Apart from friendship, love, and wealth, the lemon is highly regarded for its protective abilities. Part of this likely arises from its ability to stave off illness and disease, including scurvy. In India, lemons were often hung outside of the home with charcoal and chilies (called a nimbu mirchi) to protect against misery and poverty. Alakshmi, the goddess of misery and poverty, is said to follow her sister, Lakshmi, the goddess of wealth and prosperity. Lakshmi is said to love sweets while Alakshmi is said to love spicy and sour foods. Placing lemons and chilis outside of the home was believed to keep Alakshimo out, ensuring that only wealth and prosperity were invited in. In Europe, unripe lemons were often stuck with pins (not black) and hung in the home as a charm to attract blessings and luck. As such, lemons can be used in protection spells and rituals, as well as to bring luck and fortune. Wash items in lemon water to cleanse and raise their vibration, hang lemons in the home to protect against misfortune and bring luck, carry lemons to protect against evil, or use the dried peels in incense, teas, or baths or drink lemonade to cleanse and consecrate you and your space.

Finally, the lemon has also been used to curse, the sour nature of the lemon being believed to sour the life or intentions of another. In Europe, lemon cursing charms were often created by sticking a lemon with black pins and tieing it up. As the lemon slowly dried out, so would the wealth, prosperity, and happiness of the target. While much less common, lemons can be used in curses and hexes to sour the life of the target, as seen in my Sour Jar for Reproductive Freedom.

Lemon can be used in a number of spells including:
    Protection Spells
    Love Spells
    Prosperity Magic

Medicinal Uses: Lemons have become increasingly popular among the health and wellness communities, and for a good reason. Lemons are rich in antioxidant bioflavonoids, which help stimulate liver metabolism and detoxification. Their high vitamin C content aids in the absorption of iron, its antiseptic properties can be used to treat mouth ulcers, gingivitis, sore throat, flu, common cold, acne, mild skin abrasions, bug bites, and even mild nail fungus.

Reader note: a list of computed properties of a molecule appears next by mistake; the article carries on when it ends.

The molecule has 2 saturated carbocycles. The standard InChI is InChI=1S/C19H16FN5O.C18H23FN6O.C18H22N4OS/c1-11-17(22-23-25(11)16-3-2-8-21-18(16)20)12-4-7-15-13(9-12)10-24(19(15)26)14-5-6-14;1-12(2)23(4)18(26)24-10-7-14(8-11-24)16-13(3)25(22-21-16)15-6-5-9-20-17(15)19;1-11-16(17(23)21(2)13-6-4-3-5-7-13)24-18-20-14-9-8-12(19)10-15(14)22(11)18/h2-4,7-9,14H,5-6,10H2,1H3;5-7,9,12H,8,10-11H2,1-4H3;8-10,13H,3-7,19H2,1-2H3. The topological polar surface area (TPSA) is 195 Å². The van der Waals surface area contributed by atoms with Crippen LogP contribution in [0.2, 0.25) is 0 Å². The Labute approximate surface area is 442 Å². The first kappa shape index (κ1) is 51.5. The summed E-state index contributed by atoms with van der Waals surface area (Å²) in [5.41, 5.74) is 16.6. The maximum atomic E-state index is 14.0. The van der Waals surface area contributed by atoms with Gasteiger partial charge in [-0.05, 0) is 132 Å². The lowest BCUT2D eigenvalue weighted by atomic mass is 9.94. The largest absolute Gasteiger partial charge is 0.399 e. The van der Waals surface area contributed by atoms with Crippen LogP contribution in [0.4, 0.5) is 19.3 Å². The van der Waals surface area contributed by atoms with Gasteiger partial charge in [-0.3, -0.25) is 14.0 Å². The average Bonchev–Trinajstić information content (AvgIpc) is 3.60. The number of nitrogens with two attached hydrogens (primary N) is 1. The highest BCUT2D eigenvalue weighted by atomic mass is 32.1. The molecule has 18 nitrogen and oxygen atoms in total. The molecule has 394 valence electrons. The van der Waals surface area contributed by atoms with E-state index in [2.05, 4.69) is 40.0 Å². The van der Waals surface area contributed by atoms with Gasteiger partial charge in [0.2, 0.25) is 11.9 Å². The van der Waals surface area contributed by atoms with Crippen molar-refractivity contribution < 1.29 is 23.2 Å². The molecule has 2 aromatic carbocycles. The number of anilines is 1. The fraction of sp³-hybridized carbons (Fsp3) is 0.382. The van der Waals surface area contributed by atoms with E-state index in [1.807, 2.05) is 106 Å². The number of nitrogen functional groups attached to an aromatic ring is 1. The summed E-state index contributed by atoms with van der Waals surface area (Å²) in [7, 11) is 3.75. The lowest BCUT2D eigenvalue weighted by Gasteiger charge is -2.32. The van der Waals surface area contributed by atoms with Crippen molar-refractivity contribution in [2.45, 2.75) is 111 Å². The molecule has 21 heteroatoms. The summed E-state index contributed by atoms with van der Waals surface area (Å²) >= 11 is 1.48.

Preparation and Dosage: Internally, lemons can be taken as an infusion or used as a mouthwash and gargle. To create an infusion, add 1-2 slices of lemon or the juice from half a lemon to 1 cup of warm water. Drink first thing in the morning or after a meal to stimulate digestion. As a mouthwash or gargle, combine the juice of one lemon with 1 cup of warm water and 1 tsp chili powder. Swish around in your mouth for 1 minute up to 3 times a day. Rinse with plain water immediately after using the mouthwash to prevent acid erosion. Externally, lemon juice can be used as a wash or poultice. To cure acne, dip a cotton ball in fresh lemon juice and apply it directly to your acne. Leave overnight and wash in the morning. To treat eczema or fungal infections, combine 8 drops of lemon essential oil with 1 cup of warm water and one tablespoon of honey. Soak a cloth in the wash and apply directly to the affected area for 15 minutes 2-3 times a day. To create a poultice, apply lemon slices directly to the wound, callous, or corn, and bandage overnight.